Supporting your Mental Health after dealing with a medical emergency
Medical emergencies can be a shocking and jarring event for all those involved, from the patient to the bystanders and rescuers. Any emergency situation can have negative effects on an individual’s mental health, but in particular, Cardiac Arrests can have serious and long-term impacts to all those involved.
Different people may respond to this trauma in different ways, but it’s important to recognize those feelings and react accordingly.
Signs of stress to watch out for include:
Physical symptoms such as headaches, fatigue, aches and pains
Distancing from family, friends and colleagues
Emotional distress such as increased anger, irritability and anxiety
Struggling to focus and remember
Withdrawal from normal activities
Feeling empty, isolated, guilty, shameful or listless
After a traumatic event, if you notice yourself or others showing signs of distress, be sure to take action. Some, or all of these can be done to improve overall mental well-being:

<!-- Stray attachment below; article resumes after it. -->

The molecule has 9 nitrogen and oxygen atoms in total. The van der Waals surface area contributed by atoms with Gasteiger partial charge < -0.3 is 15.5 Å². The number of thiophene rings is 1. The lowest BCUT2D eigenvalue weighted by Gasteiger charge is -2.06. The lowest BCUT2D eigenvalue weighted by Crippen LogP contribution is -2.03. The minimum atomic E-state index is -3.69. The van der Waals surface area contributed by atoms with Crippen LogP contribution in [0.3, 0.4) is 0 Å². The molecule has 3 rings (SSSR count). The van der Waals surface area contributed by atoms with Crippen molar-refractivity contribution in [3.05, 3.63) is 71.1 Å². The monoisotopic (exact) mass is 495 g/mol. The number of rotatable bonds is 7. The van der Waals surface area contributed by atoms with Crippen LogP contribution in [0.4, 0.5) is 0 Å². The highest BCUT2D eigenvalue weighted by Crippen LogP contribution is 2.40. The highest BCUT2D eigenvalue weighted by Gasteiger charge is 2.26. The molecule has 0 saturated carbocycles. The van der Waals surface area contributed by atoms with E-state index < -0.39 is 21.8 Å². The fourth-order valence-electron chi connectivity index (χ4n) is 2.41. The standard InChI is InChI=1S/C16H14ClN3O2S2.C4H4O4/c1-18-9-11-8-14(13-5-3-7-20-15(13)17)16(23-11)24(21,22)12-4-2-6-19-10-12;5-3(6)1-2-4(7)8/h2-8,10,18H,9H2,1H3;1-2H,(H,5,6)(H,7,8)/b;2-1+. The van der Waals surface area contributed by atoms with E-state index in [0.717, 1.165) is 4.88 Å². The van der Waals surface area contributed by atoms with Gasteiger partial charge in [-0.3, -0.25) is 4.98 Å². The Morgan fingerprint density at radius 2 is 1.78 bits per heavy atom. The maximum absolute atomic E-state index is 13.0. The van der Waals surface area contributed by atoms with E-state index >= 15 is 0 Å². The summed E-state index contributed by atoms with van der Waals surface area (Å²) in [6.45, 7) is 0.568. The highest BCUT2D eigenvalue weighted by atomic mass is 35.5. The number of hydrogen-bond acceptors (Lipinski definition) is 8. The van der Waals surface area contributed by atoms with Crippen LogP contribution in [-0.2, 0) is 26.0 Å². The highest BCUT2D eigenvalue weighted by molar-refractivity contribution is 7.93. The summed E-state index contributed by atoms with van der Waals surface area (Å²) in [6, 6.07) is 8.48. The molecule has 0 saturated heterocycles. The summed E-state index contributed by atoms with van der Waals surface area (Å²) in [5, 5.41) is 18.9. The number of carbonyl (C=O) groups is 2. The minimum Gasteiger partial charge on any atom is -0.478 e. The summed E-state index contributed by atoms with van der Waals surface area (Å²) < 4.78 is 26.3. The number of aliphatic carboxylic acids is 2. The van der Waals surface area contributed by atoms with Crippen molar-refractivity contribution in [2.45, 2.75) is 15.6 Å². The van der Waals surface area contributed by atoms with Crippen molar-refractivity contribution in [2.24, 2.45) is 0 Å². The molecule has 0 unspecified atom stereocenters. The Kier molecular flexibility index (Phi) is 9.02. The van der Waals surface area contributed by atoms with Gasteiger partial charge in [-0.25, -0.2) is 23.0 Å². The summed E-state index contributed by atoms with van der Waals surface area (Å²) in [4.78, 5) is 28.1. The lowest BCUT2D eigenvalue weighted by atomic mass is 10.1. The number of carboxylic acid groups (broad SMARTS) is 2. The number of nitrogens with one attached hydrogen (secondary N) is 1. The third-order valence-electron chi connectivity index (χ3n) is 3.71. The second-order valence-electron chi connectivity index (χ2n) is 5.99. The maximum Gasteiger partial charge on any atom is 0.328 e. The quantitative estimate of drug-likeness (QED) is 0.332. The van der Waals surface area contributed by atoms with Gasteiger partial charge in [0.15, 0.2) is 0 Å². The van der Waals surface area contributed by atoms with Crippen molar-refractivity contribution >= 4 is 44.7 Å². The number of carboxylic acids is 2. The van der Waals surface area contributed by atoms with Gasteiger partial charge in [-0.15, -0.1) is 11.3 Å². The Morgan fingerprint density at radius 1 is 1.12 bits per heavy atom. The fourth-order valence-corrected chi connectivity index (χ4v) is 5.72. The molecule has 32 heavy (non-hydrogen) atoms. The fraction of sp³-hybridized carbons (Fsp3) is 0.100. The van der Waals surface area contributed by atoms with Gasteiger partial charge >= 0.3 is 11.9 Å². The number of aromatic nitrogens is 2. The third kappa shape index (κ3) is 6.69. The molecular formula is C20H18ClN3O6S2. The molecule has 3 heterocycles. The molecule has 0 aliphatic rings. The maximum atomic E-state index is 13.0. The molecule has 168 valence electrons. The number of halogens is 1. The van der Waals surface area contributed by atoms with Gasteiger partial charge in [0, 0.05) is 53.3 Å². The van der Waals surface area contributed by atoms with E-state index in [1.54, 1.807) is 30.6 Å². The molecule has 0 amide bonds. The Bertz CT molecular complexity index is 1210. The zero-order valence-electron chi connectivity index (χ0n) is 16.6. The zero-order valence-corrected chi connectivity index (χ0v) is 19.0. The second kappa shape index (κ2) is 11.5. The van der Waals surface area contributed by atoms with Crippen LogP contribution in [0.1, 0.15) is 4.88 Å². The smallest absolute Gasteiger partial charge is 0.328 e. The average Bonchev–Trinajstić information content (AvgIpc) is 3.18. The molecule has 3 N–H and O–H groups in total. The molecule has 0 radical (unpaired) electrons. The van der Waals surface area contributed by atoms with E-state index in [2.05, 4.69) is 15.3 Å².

Understand that these are normal responses to traumatic events, it’s ok to not be ok sometimes
Talk to a trusted friend or family member (for their benefit, don’t share specifics or gory details- just discuss the response you are having to the event)
Engage in healthy behaviours such as hydrating and eating nutritious food
Take part in manageable physical activities, such as walking, swimming or other light movement
Follow a routine and stick to your normal activities and environments whenever possible
Most importantly, know when to seek professional help. If these other coping mechanisms have not had a positive impact on your well-being, then it’s time to reach out. There are some supports and resources listed below.
We encourage anyone involved in a serious incident to consider accessing some kind of support, whether that be Peer Counselling, internal Employee Assistance programs or these resources.